Eighth Blackbird Concert

March 10, 2019

Eighth Blackbird

Eighth Blackbird, hailed as “one of the smartest, most dynamic contemporary classical ensembles on the planet” (Chicago Tribune), began in 1996 as a group of six entrepreneurial Oberlin Conservatory students and quickly became “a brand-name defined by adventure, vibrancy and quality” (Detroit Free Press). Over the course of more than two decades, Eighth Blackbird has continually pushed at the edges of what it means to be a contemporary chamber ensemble, presenting distinct programs in Chicago, nationally, and internationally, reaching audiences totaling tens of thousands. The sextet has commissioned and premiered hundreds of works by composers both established and emerging, and have perpetuated the creation of music with profound impact, such as Steve Reich’s Double Sextet, which went on to win the 2009 Pulitzer Prize. The ensemble’s extensive recording history, primarily with Chicago’s Cedille Records, has produced more than a dozen acclaimed albums and four Grammy Awards for Best Small Ensemble/Chamber Music Performance, most recently in 2016 for Filament. Longstanding collaborative relationships have led to performances with some of the most well-regarded classical artists of today from heralded performers like Dawn Upshaw and Jeremy Denk, to seminal composers like Philip Glass and Nico Muhly. In recent projects, Eighth Blackbird has joined forces with composers and performers who defy the persistent distinction between classical and non­classical music, including works by The National’s Bryce Dessner and Arcade Fire’s Richard Reed Perry, and performances with Justin Vernon of Bon Iver, My Brightest Diamond frontwoman Shara Nova, Will Oldham aka Bonnie “Prince” Billy and Iarla Ó Lionáird of The Gloaming, among others.

Eighth Blackbird first gained wide recognition in 1998 as winners of the Concert Artists Guild Competition. Since 2000, the ensemble has called Chicago home, and has been committed to serving as both importer and exporter of world class artistic experiences to and from Chicago. A recent year-long pioneering residency at the Museum of Contemporary Art-Chicago, during which the ensemble served as a living installation with open rehearsals, performances, guest artists, and public talks, exemplified their stature as community influencers. Receiving the prestigious MacArthur Award for Creative and Effective Institutions, Chamber Music America’s inaugural Visionary Award, and being named Musical America’s 2017 Ensemble of the Year have supported Eighth Blackbird’s position as a catalyst for innovation in the new music ecosystem of Chicago and beyond.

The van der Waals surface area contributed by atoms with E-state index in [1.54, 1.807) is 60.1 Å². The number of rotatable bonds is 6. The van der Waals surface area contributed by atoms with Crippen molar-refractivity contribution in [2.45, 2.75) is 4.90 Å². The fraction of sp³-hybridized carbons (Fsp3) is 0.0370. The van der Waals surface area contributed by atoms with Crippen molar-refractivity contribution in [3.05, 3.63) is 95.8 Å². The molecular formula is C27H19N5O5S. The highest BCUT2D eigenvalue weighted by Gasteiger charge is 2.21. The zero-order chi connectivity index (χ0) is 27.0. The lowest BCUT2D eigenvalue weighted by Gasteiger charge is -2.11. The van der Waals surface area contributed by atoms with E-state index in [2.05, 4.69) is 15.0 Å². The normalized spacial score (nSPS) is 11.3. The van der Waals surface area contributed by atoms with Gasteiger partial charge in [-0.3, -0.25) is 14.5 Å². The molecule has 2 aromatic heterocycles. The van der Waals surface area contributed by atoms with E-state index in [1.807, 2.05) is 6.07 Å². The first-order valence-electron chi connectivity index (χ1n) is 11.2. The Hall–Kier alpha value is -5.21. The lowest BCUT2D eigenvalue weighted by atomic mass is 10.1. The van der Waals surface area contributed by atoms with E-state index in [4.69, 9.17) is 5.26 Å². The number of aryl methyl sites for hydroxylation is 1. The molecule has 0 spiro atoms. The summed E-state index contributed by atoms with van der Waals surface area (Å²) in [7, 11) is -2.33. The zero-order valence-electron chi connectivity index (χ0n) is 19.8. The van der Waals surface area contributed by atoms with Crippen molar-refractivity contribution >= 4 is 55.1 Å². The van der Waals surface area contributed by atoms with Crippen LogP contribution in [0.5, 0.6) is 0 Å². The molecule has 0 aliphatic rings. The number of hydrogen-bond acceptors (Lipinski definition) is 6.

Eighth Blackbird’s mission—moving music forward through innovative performance, advocating for new music by living composers, and creating a legacy of guiding an emerging generation of musicians —extends beyond recording and touring to curation and education. The ensemble served as Music Director of the 2009 Ojai Music Festival, has held residencies at the Curtis Institute of Music and at the University of Chicago, and holds an ongoing Ensemble-in-Residence position at the University of Richmond. In 2017, Eighth Blackbird launched its boldest initiative yet with the creation of Blackbird Creative Laboratory, an inclusive, two-week summer workshop and performance festival for performers and composers in Ojai, CA.

The members of Eighth Blackbird hail from the Great Lakes, Keystone, Golden, Empire and Bay states. The name “Eighth Blackbird” derives from the eighth stanza of Wallace Stevens’s evocative, imagistic poem, Thirteen Ways of Looking at a Blackbird: “I know noble accents / And lucid, inescapable rhythms; / But I know, too, / That the blackbird is involved / In what I know.”